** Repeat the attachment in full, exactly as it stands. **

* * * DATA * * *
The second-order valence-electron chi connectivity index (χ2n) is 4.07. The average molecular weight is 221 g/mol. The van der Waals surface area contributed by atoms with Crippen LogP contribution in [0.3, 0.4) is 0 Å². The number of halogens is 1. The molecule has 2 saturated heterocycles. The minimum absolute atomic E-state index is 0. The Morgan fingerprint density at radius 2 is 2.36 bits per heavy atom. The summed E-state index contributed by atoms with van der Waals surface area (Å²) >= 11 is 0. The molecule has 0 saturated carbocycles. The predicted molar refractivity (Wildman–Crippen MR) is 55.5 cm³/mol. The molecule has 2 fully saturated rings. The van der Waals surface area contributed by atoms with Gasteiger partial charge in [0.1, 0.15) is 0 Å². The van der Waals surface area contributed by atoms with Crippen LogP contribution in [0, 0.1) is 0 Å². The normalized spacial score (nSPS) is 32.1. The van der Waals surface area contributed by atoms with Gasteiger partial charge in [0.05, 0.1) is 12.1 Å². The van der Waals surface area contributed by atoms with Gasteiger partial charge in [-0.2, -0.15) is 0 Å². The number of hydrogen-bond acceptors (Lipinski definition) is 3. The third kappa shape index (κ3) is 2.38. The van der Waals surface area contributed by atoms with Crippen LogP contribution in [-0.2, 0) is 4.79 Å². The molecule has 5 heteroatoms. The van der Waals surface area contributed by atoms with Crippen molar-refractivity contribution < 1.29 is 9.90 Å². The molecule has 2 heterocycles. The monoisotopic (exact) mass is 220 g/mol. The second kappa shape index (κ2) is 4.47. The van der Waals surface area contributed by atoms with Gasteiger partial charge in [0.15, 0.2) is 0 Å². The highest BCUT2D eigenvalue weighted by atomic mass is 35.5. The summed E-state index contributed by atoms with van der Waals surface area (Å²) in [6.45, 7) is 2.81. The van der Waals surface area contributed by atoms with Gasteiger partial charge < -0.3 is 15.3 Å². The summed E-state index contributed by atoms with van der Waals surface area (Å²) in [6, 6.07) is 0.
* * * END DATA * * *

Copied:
The second-order valence-electron chi connectivity index (χ2n) is 4.07. The average molecular weight is 221 g/mol. The van der Waals surface area contributed by atoms with Crippen LogP contribution in [0.3, 0.4) is 0 Å². The number of halogens is 1. The molecule has 2 saturated heterocycles. The minimum absolute atomic E-state index is 0. The Morgan fingerprint density at radius 2 is 2.36 bits per heavy atom. The summed E-state index contributed by atoms with van der Waals surface area (Å²) >= 11 is 0. The molecule has 0 saturated carbocycles. The predicted molar refractivity (Wildman–Crippen MR) is 55.5 cm³/mol. The molecule has 2 fully saturated rings. The van der Waals surface area contributed by atoms with Gasteiger partial charge in [0.1, 0.15) is 0 Å². The van der Waals surface area contributed by atoms with Crippen LogP contribution in [0, 0.1) is 0 Å². The normalized spacial score (nSPS) is 32.1. The van der Waals surface area contributed by atoms with Gasteiger partial charge in [0.05, 0.1) is 12.1 Å². The van der Waals surface area contributed by atoms with Gasteiger partial charge in [-0.2, -0.15) is 0 Å². The number of hydrogen-bond acceptors (Lipinski definition) is 3. The third kappa shape index (κ3) is 2.38. The van der Waals surface area contributed by atoms with Crippen LogP contribution in [-0.2, 0) is 4.79 Å². The molecule has 5 heteroatoms. The van der Waals surface area contributed by atoms with Crippen molar-refractivity contribution < 1.29 is 9.90 Å². The molecule has 2 heterocycles. The monoisotopic (exact) mass is 220 g/mol. The second kappa shape index (κ2) is 4.47. The van der Waals surface area contributed by atoms with Gasteiger partial charge in [0.15, 0.2) is 0 Å². The highest BCUT2D eigenvalue weighted by atomic mass is 35.5. The summed E-state index contributed by atoms with van der Waals surface area (Å²) in [6.45, 7) is 2.81. The van der Waals surface area contributed by atoms with Gasteiger partial charge < -0.3 is 15.3 Å². The summed E-state index contributed by atoms with van der Waals surface area (Å²) in [6, 6.07) is 0.